About 800,000 people have fallen off the electoral register since changes to the system were made by the Government, with the greatest drops in university towns heavily populated by students.
The disappearance of so many voters has prompted fears that a generation of young people is being disenfranchised, at a time when voter apathy among under-25s is already at a record level. The fear is that once leaving the register, some people will not return.
In last year's election, only 43 per cent of people aged from 18 to 24 voted, compared with 78 per cent of those aged 65 and over.
According to new estimates, there have been significant declines in the numbers of registered voters in places with high student populations, such as Cambridge, Dundee West (both 11 per cent) and Canterbury (13 per cent), with a decline in registrations in December of 1.8 per cent on the previous year.
Previously, families and students in halls of residence could be registered as a group, but every individual is now required to say that they want to vote. The Government said many of those no longer on the register may have "never existed" because they were registered fraudulently.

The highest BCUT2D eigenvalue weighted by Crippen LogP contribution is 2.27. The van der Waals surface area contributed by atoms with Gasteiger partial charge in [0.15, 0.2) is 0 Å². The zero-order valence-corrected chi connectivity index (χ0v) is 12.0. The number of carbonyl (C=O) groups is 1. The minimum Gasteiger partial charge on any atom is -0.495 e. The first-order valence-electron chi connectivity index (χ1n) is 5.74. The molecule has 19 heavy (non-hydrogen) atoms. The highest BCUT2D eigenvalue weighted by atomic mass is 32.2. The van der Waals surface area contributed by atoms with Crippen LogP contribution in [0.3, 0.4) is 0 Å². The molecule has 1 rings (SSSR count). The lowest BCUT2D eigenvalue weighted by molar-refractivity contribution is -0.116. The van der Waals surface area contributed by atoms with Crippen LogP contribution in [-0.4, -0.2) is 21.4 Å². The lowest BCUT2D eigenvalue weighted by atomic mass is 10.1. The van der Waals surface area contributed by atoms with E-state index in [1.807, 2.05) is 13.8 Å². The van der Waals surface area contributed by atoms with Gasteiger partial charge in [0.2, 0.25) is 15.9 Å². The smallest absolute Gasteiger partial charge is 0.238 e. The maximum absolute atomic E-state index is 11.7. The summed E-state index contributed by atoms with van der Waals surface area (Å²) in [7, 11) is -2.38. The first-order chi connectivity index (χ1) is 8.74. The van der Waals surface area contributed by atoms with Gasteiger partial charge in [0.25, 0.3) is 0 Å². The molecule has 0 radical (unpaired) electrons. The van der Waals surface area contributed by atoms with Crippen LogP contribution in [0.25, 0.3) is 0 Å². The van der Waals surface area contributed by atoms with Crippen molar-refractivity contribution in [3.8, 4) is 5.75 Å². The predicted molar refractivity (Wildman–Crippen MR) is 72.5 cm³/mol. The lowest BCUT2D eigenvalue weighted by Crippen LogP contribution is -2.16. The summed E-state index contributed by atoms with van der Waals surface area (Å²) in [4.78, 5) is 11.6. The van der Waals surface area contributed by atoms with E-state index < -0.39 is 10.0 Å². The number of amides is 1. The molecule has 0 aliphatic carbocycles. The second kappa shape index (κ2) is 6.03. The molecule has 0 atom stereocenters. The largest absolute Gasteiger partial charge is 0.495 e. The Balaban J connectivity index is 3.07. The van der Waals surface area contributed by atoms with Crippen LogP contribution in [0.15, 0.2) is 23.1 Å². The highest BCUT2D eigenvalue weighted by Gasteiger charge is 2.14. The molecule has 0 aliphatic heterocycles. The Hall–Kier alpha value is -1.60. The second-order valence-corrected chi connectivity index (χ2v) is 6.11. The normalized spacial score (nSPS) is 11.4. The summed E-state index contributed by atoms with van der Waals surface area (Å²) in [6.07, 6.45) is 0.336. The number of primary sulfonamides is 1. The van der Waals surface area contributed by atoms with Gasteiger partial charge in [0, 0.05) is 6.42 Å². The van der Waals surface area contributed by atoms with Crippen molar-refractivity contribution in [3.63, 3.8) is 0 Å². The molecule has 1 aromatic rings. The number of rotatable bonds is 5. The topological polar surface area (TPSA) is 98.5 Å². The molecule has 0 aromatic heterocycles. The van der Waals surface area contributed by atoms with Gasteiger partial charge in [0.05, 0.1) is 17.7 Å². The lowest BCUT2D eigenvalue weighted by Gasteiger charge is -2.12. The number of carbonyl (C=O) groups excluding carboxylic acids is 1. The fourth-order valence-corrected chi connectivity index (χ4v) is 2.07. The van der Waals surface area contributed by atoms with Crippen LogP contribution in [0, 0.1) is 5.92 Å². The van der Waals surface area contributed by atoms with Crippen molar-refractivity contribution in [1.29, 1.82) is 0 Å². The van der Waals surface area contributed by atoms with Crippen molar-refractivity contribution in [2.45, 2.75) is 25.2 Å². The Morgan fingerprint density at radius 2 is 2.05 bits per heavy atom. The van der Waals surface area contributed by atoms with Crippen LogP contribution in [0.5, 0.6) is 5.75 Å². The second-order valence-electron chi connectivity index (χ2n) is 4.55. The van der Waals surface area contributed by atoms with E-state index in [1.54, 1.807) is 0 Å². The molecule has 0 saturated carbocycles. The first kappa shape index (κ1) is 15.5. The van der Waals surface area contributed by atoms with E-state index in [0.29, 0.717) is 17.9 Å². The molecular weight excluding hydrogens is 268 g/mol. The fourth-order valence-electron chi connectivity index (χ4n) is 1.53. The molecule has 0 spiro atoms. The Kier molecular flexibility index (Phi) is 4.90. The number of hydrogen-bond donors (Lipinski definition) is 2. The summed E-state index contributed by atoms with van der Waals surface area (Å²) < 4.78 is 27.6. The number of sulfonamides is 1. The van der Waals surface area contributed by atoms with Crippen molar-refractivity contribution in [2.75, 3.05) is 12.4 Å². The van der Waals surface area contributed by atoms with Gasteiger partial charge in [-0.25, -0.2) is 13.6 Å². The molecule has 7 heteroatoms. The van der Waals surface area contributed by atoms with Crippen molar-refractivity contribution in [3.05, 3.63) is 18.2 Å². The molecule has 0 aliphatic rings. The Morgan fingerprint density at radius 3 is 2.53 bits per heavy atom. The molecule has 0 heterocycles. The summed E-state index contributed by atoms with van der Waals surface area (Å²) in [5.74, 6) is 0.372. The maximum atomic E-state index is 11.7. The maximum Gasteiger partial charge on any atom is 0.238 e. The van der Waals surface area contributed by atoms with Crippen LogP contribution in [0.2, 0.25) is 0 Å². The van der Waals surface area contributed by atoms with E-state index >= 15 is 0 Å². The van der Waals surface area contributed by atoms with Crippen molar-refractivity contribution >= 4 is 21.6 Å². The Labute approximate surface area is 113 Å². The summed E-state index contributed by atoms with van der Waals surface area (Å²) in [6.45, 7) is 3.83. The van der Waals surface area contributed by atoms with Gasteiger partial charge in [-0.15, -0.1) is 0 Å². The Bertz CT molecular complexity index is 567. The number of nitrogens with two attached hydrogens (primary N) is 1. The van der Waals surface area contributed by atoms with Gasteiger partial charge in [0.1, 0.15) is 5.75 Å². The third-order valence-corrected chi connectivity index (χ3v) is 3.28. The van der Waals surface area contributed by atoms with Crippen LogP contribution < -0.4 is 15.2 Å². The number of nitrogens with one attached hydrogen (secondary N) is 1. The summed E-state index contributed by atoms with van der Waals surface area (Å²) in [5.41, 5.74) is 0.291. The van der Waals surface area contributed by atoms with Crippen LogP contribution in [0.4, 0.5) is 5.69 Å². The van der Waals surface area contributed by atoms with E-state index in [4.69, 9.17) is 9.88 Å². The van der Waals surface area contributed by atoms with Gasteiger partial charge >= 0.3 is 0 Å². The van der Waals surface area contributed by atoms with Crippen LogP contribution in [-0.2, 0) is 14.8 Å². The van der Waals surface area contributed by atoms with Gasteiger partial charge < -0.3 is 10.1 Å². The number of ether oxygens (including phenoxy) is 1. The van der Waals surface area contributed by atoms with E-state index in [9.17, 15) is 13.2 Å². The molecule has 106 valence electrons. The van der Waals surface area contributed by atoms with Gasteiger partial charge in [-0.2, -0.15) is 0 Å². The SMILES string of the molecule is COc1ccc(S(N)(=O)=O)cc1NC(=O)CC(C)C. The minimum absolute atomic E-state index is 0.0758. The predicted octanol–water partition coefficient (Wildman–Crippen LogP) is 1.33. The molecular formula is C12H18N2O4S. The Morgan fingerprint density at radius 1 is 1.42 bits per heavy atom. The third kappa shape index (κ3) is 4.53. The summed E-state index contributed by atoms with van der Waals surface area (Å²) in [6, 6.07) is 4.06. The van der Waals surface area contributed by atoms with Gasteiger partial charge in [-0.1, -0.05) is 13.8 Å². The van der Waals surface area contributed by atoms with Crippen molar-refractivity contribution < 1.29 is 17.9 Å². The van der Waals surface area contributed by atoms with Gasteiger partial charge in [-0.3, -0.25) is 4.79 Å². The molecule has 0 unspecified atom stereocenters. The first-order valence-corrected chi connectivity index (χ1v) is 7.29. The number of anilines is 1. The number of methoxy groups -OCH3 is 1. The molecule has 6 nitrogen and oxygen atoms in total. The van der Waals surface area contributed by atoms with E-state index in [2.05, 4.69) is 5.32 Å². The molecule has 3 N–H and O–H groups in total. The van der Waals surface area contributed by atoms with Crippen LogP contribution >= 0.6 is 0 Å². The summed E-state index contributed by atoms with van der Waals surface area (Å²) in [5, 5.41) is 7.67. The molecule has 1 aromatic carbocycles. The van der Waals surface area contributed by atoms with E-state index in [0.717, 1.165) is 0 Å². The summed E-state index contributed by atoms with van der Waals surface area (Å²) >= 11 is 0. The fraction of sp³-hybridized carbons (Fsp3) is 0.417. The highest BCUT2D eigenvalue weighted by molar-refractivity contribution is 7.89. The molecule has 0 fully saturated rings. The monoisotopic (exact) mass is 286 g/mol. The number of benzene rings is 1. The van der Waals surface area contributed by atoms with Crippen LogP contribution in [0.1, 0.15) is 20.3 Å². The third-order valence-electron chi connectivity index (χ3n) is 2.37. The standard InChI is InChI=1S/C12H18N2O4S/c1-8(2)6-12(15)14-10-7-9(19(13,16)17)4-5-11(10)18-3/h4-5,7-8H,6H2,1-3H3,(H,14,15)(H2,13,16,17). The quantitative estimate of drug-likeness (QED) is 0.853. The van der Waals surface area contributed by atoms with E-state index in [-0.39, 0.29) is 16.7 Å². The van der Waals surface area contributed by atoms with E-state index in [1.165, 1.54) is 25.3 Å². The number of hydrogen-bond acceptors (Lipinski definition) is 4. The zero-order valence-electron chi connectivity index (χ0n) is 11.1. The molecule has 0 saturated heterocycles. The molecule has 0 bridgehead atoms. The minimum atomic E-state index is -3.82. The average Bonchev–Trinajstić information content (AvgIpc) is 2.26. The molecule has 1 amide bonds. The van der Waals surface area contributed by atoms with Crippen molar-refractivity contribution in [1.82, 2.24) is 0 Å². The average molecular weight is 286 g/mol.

Gloria de Piero, the shadow minister for electoral registration, urged universities to enable students to register to vote when they enrol.
A Cabinet Office spokeswoman said IER was an "essential measure" to tackle electoral fraud. She said:
We have worked hard with local authorities for years now to clean up the register.
Any entries removed from the register will be people who have moved house, died or never existed.
The Electoral Reform Society said individual registration is the "right move" but cautioned:
The Electoral Commission's latest analysis shows that 'areas with a high concentration of certain demographics - students, private renters and especially young adults' - are particularly in danger of having low registration numbers.